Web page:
Technically speaking, I work at URU Yoga & Beyond…I sweep the floors, I teach the yoga, I collect the paychecks. But despite this being my “workplace”, it always feels a lot more like home, and the teachers and students that form the community feel a whole lot like family.
This morning I had some time between classes, but couldn’t think of anywhere I would have rather been so I came to the studio a few hours early.
I found a comfy spot to squat underneath a large oak tree in the parking lot and ate an apple while ants and spiders crawled across my bare foot.
After this simple breakfast I reached into my pack and found my copy of “When Things Fall Apart” by Pema Chödrön. I love the feel of this book, it’s small, the words are simple and wise, but most of all I love that it was recommended to me by a dear friend and fellow teacher, Justin Nutt. In fact, I wouldn’t have this book at all had Justin not ordered it for me. Recently, Justin and I began a book club at URU called the Svadhyaya (Self Study) Book Club. As I read, I relished in the wisdom provided by this sage monk, and began a simple meditation outlined in the chapter.
This meditation was so unlike any other meditation I tried thus far, and brought me into a deep state of ease and joy. I know this isn’t the goal of meditation and sometimes the practice can a be difficult, sitting with troubling emotions and thoughts. But today I felt joy. I felt joy for the safety and sanctuary that the studio provides, for the welcoming community within, and for the simple gift of breath that I was reminded to embrace.
Some time later I felt it was time to draw this sit to a close, and began to rouse myself just as a man I did not recognize was leaving the parking lot. I waved a friendly hello and to my surprise he stopped, and got out of his car to come speak to me.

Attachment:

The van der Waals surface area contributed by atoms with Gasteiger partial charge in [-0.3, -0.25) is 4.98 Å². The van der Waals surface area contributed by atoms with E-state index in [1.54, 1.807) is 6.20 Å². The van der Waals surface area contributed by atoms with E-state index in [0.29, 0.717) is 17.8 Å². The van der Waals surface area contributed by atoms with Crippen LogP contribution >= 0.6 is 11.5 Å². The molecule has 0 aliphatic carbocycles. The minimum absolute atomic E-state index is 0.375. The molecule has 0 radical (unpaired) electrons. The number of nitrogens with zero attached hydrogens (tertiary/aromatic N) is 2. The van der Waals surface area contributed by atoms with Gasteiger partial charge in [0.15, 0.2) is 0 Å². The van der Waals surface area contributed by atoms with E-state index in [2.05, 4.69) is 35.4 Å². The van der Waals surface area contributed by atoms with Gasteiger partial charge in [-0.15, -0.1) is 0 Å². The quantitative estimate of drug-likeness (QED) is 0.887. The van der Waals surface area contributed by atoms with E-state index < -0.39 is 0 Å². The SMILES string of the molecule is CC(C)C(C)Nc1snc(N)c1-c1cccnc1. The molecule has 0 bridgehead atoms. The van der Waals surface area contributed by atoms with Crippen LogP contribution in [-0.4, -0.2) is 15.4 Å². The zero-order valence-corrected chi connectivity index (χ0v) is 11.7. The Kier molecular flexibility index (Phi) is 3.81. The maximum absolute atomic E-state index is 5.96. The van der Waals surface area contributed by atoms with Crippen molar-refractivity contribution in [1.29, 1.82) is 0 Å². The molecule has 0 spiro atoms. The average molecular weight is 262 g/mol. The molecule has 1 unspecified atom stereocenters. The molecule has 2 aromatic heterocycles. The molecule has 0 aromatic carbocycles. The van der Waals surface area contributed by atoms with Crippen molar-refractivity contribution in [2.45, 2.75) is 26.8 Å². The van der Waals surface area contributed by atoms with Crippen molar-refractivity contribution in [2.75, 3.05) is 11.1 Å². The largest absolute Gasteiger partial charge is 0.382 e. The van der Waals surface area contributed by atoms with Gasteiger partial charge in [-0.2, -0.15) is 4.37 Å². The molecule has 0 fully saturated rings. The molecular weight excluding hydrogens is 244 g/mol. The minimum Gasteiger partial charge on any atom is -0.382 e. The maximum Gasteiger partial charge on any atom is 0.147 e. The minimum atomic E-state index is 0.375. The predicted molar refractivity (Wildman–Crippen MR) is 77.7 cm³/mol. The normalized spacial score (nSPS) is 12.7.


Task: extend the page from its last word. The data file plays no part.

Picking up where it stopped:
He said he was just speaking to Amber about our studio, and that he was interested in a class focusing on meditation. As we talked I realized that this was no chance meeting; I told him that I felt he had been there to remind me of the importance of meditation in our yoga practice, and to include it in the classes that I teach. At that moment he said something so profound and simple, that it inspired me to write the story of this meeting. He said,
“When I am on the cusp of an awakening, sometimes it helps to have another part of me, another person, come to speak the truth of that moment. To help me wake up with a strong cup of soul coffee.”
I’m writing this, not so much as an advice column, but a simple (perhaps a bit long winded) expression of gratitude for John, for Justin, for the Svadhyaya book club, for the entire URU community, and for all the yogis past, present, and future who remind me what it means to be a part of a family.
Looking forward to seeing you around brothers and sisters. Namaste!